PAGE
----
By Khaled Diab
The death and destruction inflicted by Israel's assault on Gaza point to the futility of Palestinian armed resistance. Peaceful resistance is the way.
Sunday 27 July 2014
The war in Gaza has exacted a heavy human and humanitarian toll on the long-suffering civilian population there, especially for children and women. At least 925 Palestinians have been killed, of which at least 676 are civilians, including 206 children, according to UN figures.
The images of the suffering, anguish and pain have provoked an enormous sense of outrage, anger and despair amongst Palestinians outside the strip.
Hamas's barrage of primitive and puny rockets may have been physically targeted at Israel but ideologically their intended recipient seems to be arch-rivals Fatah, and its negotiated approach to the conflict.
Forty years ago, in 1974, Yasser Arafat stood before the UN General Assembly and declared: “I have come bearing an olive branch and a freedom fighter's gun. Do not let the olive branch fall from my hand.”
During the intervening years, the PLO packed away its “freedom fighter's gun” in favour of the peace process. However, the net result has been that the life of Palestinians today is worse than it was when there were no formal agreements between the two sides. Prior to Oslo, Palestinians had freedom of movement across all of Israel and Palestine and were not strangled in by settlements.
It is no wonder that the olive branch looks like it has fallen irretrievably out of the feeble hands of Mahmoud Abbas, whose gestures of peace remain unrequited by the Israelis and whose Palestinian Authority has, in many ways, become a security contractor for the Israeli occupation.
And there is a rising public sense here that armed struggle is inevitable. “Till we have a viable and independent Palestinian state, the Palestinian people have the right to resist the Israeli occupation and domination in any and all ways possible,” contends Imad Karam, a Gazan filmmaker and peace activist currently based in the UK.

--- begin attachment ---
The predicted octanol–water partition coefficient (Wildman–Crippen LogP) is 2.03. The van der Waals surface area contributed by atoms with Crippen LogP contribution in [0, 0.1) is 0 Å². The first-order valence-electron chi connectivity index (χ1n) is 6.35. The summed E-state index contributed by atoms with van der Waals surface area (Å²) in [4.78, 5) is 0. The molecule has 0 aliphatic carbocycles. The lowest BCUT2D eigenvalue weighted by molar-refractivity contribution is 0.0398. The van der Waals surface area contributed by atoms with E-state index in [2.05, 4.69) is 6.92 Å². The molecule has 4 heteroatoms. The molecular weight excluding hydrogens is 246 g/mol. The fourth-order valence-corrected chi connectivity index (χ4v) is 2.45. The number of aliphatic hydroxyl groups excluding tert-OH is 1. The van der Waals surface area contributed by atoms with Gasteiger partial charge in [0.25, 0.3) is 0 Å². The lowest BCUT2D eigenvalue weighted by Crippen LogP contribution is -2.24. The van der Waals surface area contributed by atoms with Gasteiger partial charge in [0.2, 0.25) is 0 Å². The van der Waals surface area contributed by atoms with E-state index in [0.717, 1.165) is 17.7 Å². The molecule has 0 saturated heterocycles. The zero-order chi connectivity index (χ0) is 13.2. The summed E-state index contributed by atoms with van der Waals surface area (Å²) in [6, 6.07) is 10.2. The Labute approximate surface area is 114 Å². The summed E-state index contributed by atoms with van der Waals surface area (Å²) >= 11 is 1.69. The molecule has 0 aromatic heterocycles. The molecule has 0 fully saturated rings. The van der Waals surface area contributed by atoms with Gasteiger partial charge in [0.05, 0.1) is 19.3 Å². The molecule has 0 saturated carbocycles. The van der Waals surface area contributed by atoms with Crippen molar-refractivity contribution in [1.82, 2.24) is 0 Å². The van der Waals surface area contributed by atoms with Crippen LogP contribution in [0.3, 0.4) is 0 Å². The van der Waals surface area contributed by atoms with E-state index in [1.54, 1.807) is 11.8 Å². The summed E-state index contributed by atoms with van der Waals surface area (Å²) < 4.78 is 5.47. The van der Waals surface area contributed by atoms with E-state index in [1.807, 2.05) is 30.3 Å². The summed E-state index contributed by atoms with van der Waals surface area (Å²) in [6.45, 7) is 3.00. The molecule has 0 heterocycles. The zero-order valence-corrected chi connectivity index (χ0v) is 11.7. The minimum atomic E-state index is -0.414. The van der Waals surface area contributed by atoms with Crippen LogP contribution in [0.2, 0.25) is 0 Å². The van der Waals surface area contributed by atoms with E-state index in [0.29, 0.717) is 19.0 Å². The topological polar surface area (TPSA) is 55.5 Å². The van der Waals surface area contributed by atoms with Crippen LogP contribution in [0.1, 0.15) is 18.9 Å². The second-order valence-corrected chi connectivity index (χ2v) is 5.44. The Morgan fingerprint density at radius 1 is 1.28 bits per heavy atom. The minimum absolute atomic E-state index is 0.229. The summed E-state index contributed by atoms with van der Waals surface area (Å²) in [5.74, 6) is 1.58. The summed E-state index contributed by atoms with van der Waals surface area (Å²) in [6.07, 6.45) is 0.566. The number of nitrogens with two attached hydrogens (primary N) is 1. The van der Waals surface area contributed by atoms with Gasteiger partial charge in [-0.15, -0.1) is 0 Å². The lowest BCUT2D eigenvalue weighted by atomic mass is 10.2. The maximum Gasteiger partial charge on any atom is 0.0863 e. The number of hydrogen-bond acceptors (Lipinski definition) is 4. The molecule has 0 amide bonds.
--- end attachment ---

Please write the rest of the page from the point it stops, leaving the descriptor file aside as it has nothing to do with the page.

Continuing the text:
“I really dislike Hamas but what they're doing against Israel is the right thing,” a Jerusalemite friend told me, echoing an increasingly common sentiment.
“Israel has got to feel that there is a cost to its actions. It needs to get some of the same sense of fear and anguish we feel,” another said.
Hamas's rockets are a “symbolic and radical assertion of an indigenous people's unbending will to live with dignity in their ancestral homeland,” described Susan Abulhawa, the Palestinian author of the critically acclaimed book Mornings in Jenin, in a public post on her Facebook page. “They are the minimal acts of self-defence of a people against whom unspeakable crimes have never ceased in 60 years.”
Palestine's increasingly successful peaceful popular resistance movements have also been caught in the crossfire. “This is the most aggressive Israeli war and one which hit families hardest, but we have not seen in the past such Palestinian unity and support behind the resistance,” says Karam. “A sign would be the general mood in both Gaza and the West Bank which is one that is proud and supportive of the resistance and their achievements, despite the hefty cost.”
Some even mock and ridicule the very notion of peaceful resistance. Rana Baker, a London-based Gazan, asked mockingly, in an article for openDemocracy, whether Palestinians “should grab guitars, pianos, and white ribbons, look up at their oppressors flying over their heads in apaches and F16s, and sing a lullaby of peace”.
Baker even justifies the targeting of civilians, which is a war crime, through the convoluted logic that “Palestinians fire rockets into what belongs to them in the first place.” In a show of dangerous self-deception, she even believes that armed resistance must continue “until Palestine is liberated, and by Palestine I mean historical Palestine.”
Such hardening maximalist nationalism in some Palestinian quarters is a product of disappointment and disillusionment at the failure of the peace process to deliver an independent state or even equality, only a state of segregation, settlements and walls.